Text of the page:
Loved ones wait for trial on SIUC student’s death

By Gus Bode

20-year-old journalism major killed in December car crash

Debbie McKenzie will never forget the night of Dec. 28.

It was the night her only daughter, Ayesha Judkins, was killed in a car crash on the south side of Chicago and a night McKenzie said would stay with her for the rest of her life.


“Ayesha was my only daughter, and she was my best friend,” McKenzie said. “She was a beautiful, young lady inside and out. It’s a loss that’s hard to put into words.”

Nearly six months after the death of Judkins, a 20-year-old journalism student at SIUC, McKenzie is still coping with her loss and is reminded of the tragic night each time she walks through the doors of Chicago courtrooms.

McKenzie has attended eight of the nine hearings of Gustavo Garibay Jr., the man charged in connection with Judkins’ death, and said the long court process has been frustrating.

“I have good days and bad days, and as time goes on, it gets better,” McKenzie said. “But then I go to court, and it sets me back even more and brings back everything from that night all over again.”

Garibay is charged with aggravated driving under the influence of alcohol and reckless homicide, both of which are Class 2 felonies, for his involvement in Judkins’ death.

According to Chicago Police reports, Garibay had a blood-alchol content of .227, nearly three times the legal limit, when his sport-utility vehicle crashed into the back of the stopped 1996 Saturn that was carrying Judkins and fellow SIUC student Latosha Davis.

Police said Garibay was chasing another vehicle south on Commercial Avenue at speeds between 65 mph and 80 mph before reaching 91st Street.


When Garibay’s vehicle reached the intersection, it hit the back of the Saturn that was stopped at a red light.

The SUV then hit the Saturn again in the passenger side of the car and struck Judkins, who was sitting in the front passenger seat.

When Garibay tried to drive from the scene, his vehicle hit a nearby utility pole and flipped.

During an early February hearing, Garibay plead not guilty to both charges.

McKenzie said she was not surprised Garibay pleaded not guilty, but was shocked to find out he was released from the Cook County Jail on bond.

“I just don’t understand. He has a record, and they gave him more time,” McKenzie said. “I hope he will see time for what he did because I don’t want him to go out and hurt someone else’s loved one.”

Talia Gilmore, a senior in radio-television and friend of Judkins, agreed with McKenzie and said Garibay should not have been allowed to roam the streets and be able to do it again.

“Being mad isn’t going to bring back my friend,” Gilmore said. “I just hope he gets what he deserves.”

A Class 2 felony usually results in a three-to-seven-year prison sentence and a maximum fine of $25,000 for each charge. According to Jerry Lawrence, a Cook County State’s Attorney’s Office spokesman, Garibay could face a longer sentence for each charge due to prior driving convictions.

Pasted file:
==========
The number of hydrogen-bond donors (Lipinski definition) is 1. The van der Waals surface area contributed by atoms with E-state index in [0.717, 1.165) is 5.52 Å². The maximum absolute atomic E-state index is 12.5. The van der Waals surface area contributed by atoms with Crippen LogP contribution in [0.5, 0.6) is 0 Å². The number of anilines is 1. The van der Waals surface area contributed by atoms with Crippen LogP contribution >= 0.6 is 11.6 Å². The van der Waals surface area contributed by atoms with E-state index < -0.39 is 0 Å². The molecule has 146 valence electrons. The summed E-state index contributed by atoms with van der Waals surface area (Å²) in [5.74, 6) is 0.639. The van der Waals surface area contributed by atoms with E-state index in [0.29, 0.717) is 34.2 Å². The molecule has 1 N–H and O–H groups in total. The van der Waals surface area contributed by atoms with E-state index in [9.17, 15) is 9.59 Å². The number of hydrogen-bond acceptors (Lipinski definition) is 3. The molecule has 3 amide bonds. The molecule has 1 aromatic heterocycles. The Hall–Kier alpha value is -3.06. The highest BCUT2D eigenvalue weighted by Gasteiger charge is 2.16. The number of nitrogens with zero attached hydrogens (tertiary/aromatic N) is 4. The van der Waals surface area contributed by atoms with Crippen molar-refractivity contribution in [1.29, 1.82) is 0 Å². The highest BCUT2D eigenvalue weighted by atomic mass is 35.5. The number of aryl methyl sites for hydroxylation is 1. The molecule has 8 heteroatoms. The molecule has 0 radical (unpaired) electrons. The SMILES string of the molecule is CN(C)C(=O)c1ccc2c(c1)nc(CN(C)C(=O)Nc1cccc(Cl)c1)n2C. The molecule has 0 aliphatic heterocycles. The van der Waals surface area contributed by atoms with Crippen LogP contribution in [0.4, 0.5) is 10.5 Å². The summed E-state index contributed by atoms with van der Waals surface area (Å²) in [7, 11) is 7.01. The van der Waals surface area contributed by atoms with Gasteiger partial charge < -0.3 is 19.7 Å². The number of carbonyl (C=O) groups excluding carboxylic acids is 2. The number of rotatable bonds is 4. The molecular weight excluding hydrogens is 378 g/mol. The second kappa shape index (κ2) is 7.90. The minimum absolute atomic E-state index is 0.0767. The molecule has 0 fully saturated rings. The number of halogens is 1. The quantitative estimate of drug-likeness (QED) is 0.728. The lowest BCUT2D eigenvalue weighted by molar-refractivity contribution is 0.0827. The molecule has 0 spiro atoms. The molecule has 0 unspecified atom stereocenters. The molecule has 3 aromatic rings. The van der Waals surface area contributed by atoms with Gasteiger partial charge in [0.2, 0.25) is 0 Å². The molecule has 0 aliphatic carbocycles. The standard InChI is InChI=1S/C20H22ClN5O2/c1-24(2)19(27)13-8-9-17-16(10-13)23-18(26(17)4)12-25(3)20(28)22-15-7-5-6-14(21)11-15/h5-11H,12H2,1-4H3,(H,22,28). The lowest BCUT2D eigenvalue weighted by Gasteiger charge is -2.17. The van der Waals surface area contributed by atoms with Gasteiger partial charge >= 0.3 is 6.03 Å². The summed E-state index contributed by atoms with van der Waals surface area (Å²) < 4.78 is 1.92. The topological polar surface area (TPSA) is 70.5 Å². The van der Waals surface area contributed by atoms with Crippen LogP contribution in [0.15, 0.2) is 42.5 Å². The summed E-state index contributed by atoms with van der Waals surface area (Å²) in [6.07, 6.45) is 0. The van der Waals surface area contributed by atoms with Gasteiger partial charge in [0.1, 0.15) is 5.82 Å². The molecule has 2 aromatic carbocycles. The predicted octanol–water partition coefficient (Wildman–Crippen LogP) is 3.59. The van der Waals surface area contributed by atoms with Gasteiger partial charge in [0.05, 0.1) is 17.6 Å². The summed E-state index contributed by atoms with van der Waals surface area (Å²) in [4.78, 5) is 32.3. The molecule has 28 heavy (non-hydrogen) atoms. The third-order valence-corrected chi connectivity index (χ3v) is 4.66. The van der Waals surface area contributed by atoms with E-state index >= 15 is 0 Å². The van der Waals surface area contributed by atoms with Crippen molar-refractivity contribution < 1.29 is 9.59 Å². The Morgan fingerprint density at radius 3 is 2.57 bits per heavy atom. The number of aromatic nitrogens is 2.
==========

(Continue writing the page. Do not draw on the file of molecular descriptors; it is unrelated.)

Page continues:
Lawrence said instead of the typical charges that come with a Class 2 felony conviction, Garibay could see a 12-year prison sentence in an Illinois correctional facility for each of the two charges.

However, Lawrence said “it is impossible to say” how much longer before a trial date would be set and said it is not uncommon for such cases to take more than one year before the trial would begin.

McKenzie said she was informed the case could potentially take up to two years and hopes it comes sooner than later.

“I don’t even think it should go this long. I don’t understand why they have to put someone through this,” McKenzie said. “I see things like this happen on television and in the paper, but it’s hard to understand until it happens to you.”

McKenzie said she would see this case until the end because she knows Judkins would have done the same for her.

“I could see her saying ‘Momma, make sure he pays for this’ and that is what I am going to do,” McKenzie said.

Gilmore, who is also a member of the National Association of Black Journalists, said the organization, which Judkins was a member of, tried to help out McKenzie in anyway they could.

“We raised over $1,000 to give to Ayesha’s mom for a headstone,” Gilmore said. “And our long-term goal is to put a plaque and tree in Ayesha’s memory outside of the Communication Building.”

Gilmore said the organization hopes to establish a scholarship program in the near future.

McKenzie said she was overjoyed and thankful to her daughter’s friends for helping with the headstone’s cost and had the phrase ‘donated by NABJ’ put on Judkins’ headstone.

McKenzie said the support from friends, family and one woman involved in the Alliance Against Intoxicated Motorists has helped her cope with Judkins death, but said once Garibay’s trial is complete, she would feel better.

“I just want this done and justice to be done for Ayesha, so I can finally put her to rest,” she said.